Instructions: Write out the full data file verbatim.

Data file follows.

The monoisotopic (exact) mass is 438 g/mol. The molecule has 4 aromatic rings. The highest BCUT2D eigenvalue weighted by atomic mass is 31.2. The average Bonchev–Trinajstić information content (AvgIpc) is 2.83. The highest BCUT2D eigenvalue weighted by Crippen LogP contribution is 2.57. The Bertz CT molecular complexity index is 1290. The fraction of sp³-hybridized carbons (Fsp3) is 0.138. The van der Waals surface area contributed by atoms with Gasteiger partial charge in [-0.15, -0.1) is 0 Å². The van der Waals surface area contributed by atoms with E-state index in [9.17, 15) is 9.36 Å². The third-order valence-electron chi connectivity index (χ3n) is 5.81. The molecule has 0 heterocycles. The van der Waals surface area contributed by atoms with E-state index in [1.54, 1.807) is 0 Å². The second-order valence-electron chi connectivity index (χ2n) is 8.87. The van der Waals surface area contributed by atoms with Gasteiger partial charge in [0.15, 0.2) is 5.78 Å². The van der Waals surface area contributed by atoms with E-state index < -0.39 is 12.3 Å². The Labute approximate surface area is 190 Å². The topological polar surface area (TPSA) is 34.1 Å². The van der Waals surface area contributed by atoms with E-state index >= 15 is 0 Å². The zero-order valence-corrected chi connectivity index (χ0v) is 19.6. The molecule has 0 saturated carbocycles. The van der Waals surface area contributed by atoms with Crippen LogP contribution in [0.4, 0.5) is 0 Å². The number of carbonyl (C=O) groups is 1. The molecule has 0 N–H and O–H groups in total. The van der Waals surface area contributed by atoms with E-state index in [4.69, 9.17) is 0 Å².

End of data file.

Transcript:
The monoisotopic (exact) mass is 438 g/mol. The molecule has 4 aromatic rings. The highest BCUT2D eigenvalue weighted by atomic mass is 31.2. The average Bonchev–Trinajstić information content (AvgIpc) is 2.83. The highest BCUT2D eigenvalue weighted by Crippen LogP contribution is 2.57. The Bertz CT molecular complexity index is 1290. The fraction of sp³-hybridized carbons (Fsp3) is 0.138. The van der Waals surface area contributed by atoms with Gasteiger partial charge in [-0.15, -0.1) is 0 Å². The van der Waals surface area contributed by atoms with E-state index in [9.17, 15) is 9.36 Å². The third-order valence-electron chi connectivity index (χ3n) is 5.81. The molecule has 0 heterocycles. The van der Waals surface area contributed by atoms with E-state index in [1.54, 1.807) is 0 Å². The second-order valence-electron chi connectivity index (χ2n) is 8.87. The van der Waals surface area contributed by atoms with Gasteiger partial charge in [0.15, 0.2) is 5.78 Å². The van der Waals surface area contributed by atoms with E-state index < -0.39 is 12.3 Å². The Labute approximate surface area is 190 Å². The topological polar surface area (TPSA) is 34.1 Å². The van der Waals surface area contributed by atoms with E-state index >= 15 is 0 Å². The zero-order valence-corrected chi connectivity index (χ0v) is 19.6. The molecule has 0 saturated carbocycles. The van der Waals surface area contributed by atoms with Crippen LogP contribution in [0.4, 0.5) is 0 Å². The number of carbonyl (C=O) groups is 1. The molecule has 0 N–H and O–H groups in total. The van der Waals surface area contributed by atoms with E-state index in [4.69, 9.17) is 0 Å².